Posted : 2013-01-25 19:09
Updated : 2013-01-25 19:09

(120) The Great Joseon smokeout

By Robert Neff

In 1997, economic disaster roared through Asia spreading ruin and despair. One of its victims was Korea, which was forced to accept the assistance of the International Monetary Fund, a fact that is still somewhat bitterly remembered.

During the economic disaster, many Koreans took it upon themselves to make sacrifices for the good of their country, donating gold jewelry and heirlooms. So much was donated (about $1.3 billion worth) that it caused the international price of gold to fall to its lowest level in nearly two decades. It was largely through the efforts of the average Korean that the country quickly recovered and repaid its debts.

But that wasn't the first time that the average Korean made sacrifices to help pay off the national debt.

Following the Russo-Japanese War (1904-1905), Korea found itself an independent country in name only. The Japanese government was slowly gaining control of Korea not only through diplomacy (making Korea a protectorate) but also through economic means. At the insistence of a Japanese financial adviser to the Joseon government, Korea borrowed more than 10 million yen in less than a year. An astronomical amount considering Korea's revenue for 1906 was 13,189,336 yen and its expenses amounted to 13,950,523 yen.

By early 1907, much of the Korean population was aware of just how financially dependent Korea had become on Japan. In order to help resolve the nation's debt (then at 13 million yen) the average Korean began making personal sacrifices. People donated their rings and jewelry, while others gave sums of money. But for many, the most difficult sacrifice was giving up smoking.

During the Joseon era Koreans were extremely fond of tobacco. At the end of the 19th century one Western observer noted that Koreans did not use tobacco as a luxury to facilitate social enjoyment, or for "other purposes, real or imaginary, which nicotine can aid or abet," but as a necessity or addiction. Men, women and even children smoked. And it wasn't just the common people. Prior to her murder, Queen Min was alleged to have smoked "American cigarettes by the thousand" and Emperor Gojong was also fond of smoking.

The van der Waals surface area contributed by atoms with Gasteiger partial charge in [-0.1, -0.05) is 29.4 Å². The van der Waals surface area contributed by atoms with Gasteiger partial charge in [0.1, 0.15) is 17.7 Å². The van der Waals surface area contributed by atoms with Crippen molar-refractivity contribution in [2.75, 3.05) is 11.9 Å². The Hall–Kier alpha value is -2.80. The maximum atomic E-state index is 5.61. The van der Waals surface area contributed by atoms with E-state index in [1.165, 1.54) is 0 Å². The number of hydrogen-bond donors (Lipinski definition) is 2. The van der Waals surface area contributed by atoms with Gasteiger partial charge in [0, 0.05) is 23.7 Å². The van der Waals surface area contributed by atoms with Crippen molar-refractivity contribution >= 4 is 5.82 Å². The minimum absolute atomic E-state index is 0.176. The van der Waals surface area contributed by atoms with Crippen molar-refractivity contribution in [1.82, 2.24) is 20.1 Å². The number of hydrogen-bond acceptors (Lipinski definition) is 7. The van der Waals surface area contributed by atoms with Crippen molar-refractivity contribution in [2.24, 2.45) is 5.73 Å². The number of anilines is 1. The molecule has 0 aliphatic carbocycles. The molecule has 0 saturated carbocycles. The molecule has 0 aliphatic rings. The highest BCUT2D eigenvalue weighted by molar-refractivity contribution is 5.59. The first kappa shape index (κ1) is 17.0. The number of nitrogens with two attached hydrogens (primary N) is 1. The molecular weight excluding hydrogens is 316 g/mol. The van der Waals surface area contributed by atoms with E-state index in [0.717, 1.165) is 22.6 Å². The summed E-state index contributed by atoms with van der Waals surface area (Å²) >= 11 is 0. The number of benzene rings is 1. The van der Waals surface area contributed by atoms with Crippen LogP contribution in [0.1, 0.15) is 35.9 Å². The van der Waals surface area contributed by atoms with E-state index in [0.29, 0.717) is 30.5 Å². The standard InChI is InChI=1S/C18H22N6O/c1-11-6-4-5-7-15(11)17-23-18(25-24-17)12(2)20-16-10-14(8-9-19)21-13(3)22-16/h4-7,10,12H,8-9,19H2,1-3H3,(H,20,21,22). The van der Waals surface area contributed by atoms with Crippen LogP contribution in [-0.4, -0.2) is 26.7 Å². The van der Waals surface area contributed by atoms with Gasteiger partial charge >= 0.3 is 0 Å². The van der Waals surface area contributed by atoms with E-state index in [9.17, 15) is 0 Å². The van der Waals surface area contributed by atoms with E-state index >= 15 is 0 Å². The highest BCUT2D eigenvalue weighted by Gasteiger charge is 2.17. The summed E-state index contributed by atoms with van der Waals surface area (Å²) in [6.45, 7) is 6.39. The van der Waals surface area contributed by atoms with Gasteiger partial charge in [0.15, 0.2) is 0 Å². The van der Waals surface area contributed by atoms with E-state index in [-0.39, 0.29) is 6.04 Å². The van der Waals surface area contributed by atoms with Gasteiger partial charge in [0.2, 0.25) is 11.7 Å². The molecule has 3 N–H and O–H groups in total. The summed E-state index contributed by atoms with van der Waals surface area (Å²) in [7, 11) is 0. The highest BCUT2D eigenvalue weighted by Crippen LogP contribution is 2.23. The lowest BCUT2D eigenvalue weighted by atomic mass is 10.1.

In 1907, a campaign was started in Daegu by Kim Kwang-je and Seo Sang-don to pay off the national debt through the curtailment of smoking. It was estimated that the average person spent about 0.2 yen per month on tobacco. If the smokers could be convinced to quit smoking and donate the money, it was reasoned that the national debt could be paid off in a little over three months. This would help free Korea from its dependency on Japan.

The campaign soon became quite popular and even Emperor Gojong allegedly quit smoking, adding further strength to the cause. Of course, the Japanese government viewed these efforts as being anti-Japanese and tried to besmirch the reputation and efforts of those involved.

While the campaign was very popular and fairly successful in the beginning, it never did achieve its goal. After some 18 months enthusiasm waned and the amount of donations decreased. This was further aggravated by allegations of embezzlement and the campaign was soon abandoned.

Some 187,842.78 yen had been collected but what became of all the money is unclear. What little money may have been used to help pay off the national debt seems to have had little effect. By 1910, Korea's debt to Japan was nearly 44 million yen. But Korea was to pay an even greater price. On August 29, 1910, Korea was officially annexed by the Japanese empire and ceased to exist as an independent nation.

Robert Neff is a contributing writer for The Korea Times.

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